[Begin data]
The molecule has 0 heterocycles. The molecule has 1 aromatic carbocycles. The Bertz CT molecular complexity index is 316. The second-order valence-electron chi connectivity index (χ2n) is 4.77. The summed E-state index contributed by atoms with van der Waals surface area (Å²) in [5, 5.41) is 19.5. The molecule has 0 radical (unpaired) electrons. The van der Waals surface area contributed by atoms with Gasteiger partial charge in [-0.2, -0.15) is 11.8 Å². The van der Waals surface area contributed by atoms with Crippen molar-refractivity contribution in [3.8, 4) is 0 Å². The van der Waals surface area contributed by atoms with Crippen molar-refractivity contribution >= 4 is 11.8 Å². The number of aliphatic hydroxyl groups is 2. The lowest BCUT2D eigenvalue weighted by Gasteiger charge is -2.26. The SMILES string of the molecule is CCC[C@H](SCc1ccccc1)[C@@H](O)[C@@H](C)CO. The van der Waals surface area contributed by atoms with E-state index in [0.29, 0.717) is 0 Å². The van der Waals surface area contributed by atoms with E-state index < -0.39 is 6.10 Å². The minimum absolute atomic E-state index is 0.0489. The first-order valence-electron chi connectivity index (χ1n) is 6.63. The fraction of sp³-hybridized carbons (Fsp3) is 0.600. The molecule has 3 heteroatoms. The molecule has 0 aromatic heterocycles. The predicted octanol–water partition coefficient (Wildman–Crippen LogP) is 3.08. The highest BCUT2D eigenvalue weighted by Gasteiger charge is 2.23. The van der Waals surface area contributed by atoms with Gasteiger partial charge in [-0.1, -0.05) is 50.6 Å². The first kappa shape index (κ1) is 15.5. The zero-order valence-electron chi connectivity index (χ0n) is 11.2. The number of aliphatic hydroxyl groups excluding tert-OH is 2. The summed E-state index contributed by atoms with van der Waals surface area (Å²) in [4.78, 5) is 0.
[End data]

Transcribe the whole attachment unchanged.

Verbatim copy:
The molecule has 0 heterocycles. The molecule has 1 aromatic carbocycles. The Bertz CT molecular complexity index is 316. The second-order valence-electron chi connectivity index (χ2n) is 4.77. The summed E-state index contributed by atoms with van der Waals surface area (Å²) in [5, 5.41) is 19.5. The molecule has 0 radical (unpaired) electrons. The van der Waals surface area contributed by atoms with Gasteiger partial charge in [-0.2, -0.15) is 11.8 Å². The van der Waals surface area contributed by atoms with Crippen molar-refractivity contribution in [3.8, 4) is 0 Å². The van der Waals surface area contributed by atoms with Crippen molar-refractivity contribution >= 4 is 11.8 Å². The number of aliphatic hydroxyl groups is 2. The lowest BCUT2D eigenvalue weighted by Gasteiger charge is -2.26. The SMILES string of the molecule is CCC[C@H](SCc1ccccc1)[C@@H](O)[C@@H](C)CO. The van der Waals surface area contributed by atoms with E-state index in [0.29, 0.717) is 0 Å². The van der Waals surface area contributed by atoms with E-state index < -0.39 is 6.10 Å². The minimum absolute atomic E-state index is 0.0489. The first-order valence-electron chi connectivity index (χ1n) is 6.63. The fraction of sp³-hybridized carbons (Fsp3) is 0.600. The molecule has 3 heteroatoms. The molecule has 0 aromatic heterocycles. The predicted octanol–water partition coefficient (Wildman–Crippen LogP) is 3.08. The highest BCUT2D eigenvalue weighted by Gasteiger charge is 2.23. The van der Waals surface area contributed by atoms with Gasteiger partial charge in [-0.1, -0.05) is 50.6 Å². The first kappa shape index (κ1) is 15.5. The zero-order valence-electron chi connectivity index (χ0n) is 11.2. The number of aliphatic hydroxyl groups excluding tert-OH is 2. The summed E-state index contributed by atoms with van der Waals surface area (Å²) in [4.78, 5) is 0.